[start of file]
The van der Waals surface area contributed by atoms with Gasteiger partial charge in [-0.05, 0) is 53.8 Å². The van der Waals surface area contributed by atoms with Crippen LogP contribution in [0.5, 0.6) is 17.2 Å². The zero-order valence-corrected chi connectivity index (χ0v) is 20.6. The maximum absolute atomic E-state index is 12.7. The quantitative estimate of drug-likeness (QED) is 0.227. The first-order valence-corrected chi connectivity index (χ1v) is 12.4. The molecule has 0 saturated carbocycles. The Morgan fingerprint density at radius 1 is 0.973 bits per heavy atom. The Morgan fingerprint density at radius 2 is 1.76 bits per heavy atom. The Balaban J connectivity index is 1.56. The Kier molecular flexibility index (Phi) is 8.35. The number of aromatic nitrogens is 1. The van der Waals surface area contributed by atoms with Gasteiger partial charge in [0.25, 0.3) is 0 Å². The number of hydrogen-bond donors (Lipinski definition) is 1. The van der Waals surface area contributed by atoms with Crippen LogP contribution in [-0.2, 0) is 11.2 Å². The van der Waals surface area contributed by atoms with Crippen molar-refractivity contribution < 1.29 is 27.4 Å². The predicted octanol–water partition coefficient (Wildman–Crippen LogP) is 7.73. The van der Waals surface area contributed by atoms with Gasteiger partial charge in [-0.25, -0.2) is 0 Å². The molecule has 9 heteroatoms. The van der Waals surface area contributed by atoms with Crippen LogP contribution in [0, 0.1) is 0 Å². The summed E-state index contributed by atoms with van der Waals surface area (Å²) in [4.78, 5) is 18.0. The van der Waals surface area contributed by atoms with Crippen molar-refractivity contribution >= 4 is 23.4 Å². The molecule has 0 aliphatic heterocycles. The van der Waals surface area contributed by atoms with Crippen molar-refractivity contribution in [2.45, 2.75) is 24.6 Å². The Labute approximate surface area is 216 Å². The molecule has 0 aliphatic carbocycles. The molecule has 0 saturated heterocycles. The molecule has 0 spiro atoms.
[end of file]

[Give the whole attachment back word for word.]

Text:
The van der Waals surface area contributed by atoms with Gasteiger partial charge in [-0.05, 0) is 53.8 Å². The van der Waals surface area contributed by atoms with Crippen LogP contribution in [0.5, 0.6) is 17.2 Å². The zero-order valence-corrected chi connectivity index (χ0v) is 20.6. The maximum absolute atomic E-state index is 12.7. The quantitative estimate of drug-likeness (QED) is 0.227. The first-order valence-corrected chi connectivity index (χ1v) is 12.4. The molecule has 0 saturated carbocycles. The Morgan fingerprint density at radius 1 is 0.973 bits per heavy atom. The Morgan fingerprint density at radius 2 is 1.76 bits per heavy atom. The Balaban J connectivity index is 1.56. The Kier molecular flexibility index (Phi) is 8.35. The number of aromatic nitrogens is 1. The van der Waals surface area contributed by atoms with Gasteiger partial charge in [0.25, 0.3) is 0 Å². The number of hydrogen-bond donors (Lipinski definition) is 1. The van der Waals surface area contributed by atoms with Crippen LogP contribution in [-0.2, 0) is 11.2 Å². The van der Waals surface area contributed by atoms with Crippen molar-refractivity contribution < 1.29 is 27.4 Å². The predicted octanol–water partition coefficient (Wildman–Crippen LogP) is 7.73. The van der Waals surface area contributed by atoms with Gasteiger partial charge in [-0.25, -0.2) is 0 Å². The molecule has 9 heteroatoms. The van der Waals surface area contributed by atoms with Crippen LogP contribution in [0, 0.1) is 0 Å². The summed E-state index contributed by atoms with van der Waals surface area (Å²) in [4.78, 5) is 18.0. The van der Waals surface area contributed by atoms with Crippen molar-refractivity contribution >= 4 is 23.4 Å². The molecule has 0 aliphatic heterocycles. The van der Waals surface area contributed by atoms with Crippen molar-refractivity contribution in [2.45, 2.75) is 24.6 Å². The Labute approximate surface area is 216 Å². The molecule has 0 aliphatic carbocycles. The molecule has 0 saturated heterocycles. The molecule has 0 spiro atoms.